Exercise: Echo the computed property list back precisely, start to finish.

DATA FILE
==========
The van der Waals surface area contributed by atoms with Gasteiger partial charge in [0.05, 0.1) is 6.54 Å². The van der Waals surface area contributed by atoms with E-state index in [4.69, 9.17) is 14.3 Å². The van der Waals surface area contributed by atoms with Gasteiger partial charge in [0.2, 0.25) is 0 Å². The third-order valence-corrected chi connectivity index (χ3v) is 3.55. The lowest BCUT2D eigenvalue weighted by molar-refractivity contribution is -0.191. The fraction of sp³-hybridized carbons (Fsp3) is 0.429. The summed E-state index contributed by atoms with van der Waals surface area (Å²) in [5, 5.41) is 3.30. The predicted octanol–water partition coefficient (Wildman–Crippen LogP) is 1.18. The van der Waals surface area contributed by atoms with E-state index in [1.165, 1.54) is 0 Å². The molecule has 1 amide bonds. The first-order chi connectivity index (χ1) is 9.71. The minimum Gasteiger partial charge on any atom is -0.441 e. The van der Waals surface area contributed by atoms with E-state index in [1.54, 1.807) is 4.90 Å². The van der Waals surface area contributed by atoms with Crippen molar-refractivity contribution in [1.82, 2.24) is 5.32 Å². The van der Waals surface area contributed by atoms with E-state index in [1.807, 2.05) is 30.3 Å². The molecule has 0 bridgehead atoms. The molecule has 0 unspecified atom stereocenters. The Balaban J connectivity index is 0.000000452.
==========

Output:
The van der Waals surface area contributed by atoms with Gasteiger partial charge in [0.05, 0.1) is 6.54 Å². The van der Waals surface area contributed by atoms with E-state index in [4.69, 9.17) is 14.3 Å². The van der Waals surface area contributed by atoms with Gasteiger partial charge in [0.2, 0.25) is 0 Å². The third-order valence-corrected chi connectivity index (χ3v) is 3.55. The lowest BCUT2D eigenvalue weighted by molar-refractivity contribution is -0.191. The fraction of sp³-hybridized carbons (Fsp3) is 0.429. The summed E-state index contributed by atoms with van der Waals surface area (Å²) in [5, 5.41) is 3.30. The predicted octanol–water partition coefficient (Wildman–Crippen LogP) is 1.18. The van der Waals surface area contributed by atoms with E-state index in [1.165, 1.54) is 0 Å². The molecule has 1 amide bonds. The first-order chi connectivity index (χ1) is 9.71. The minimum Gasteiger partial charge on any atom is -0.441 e. The van der Waals surface area contributed by atoms with E-state index in [1.54, 1.807) is 4.90 Å². The van der Waals surface area contributed by atoms with Crippen molar-refractivity contribution in [1.82, 2.24) is 5.32 Å². The van der Waals surface area contributed by atoms with E-state index in [1.807, 2.05) is 30.3 Å². The molecule has 0 bridgehead atoms. The molecule has 0 unspecified atom stereocenters. The Balaban J connectivity index is 0.000000452.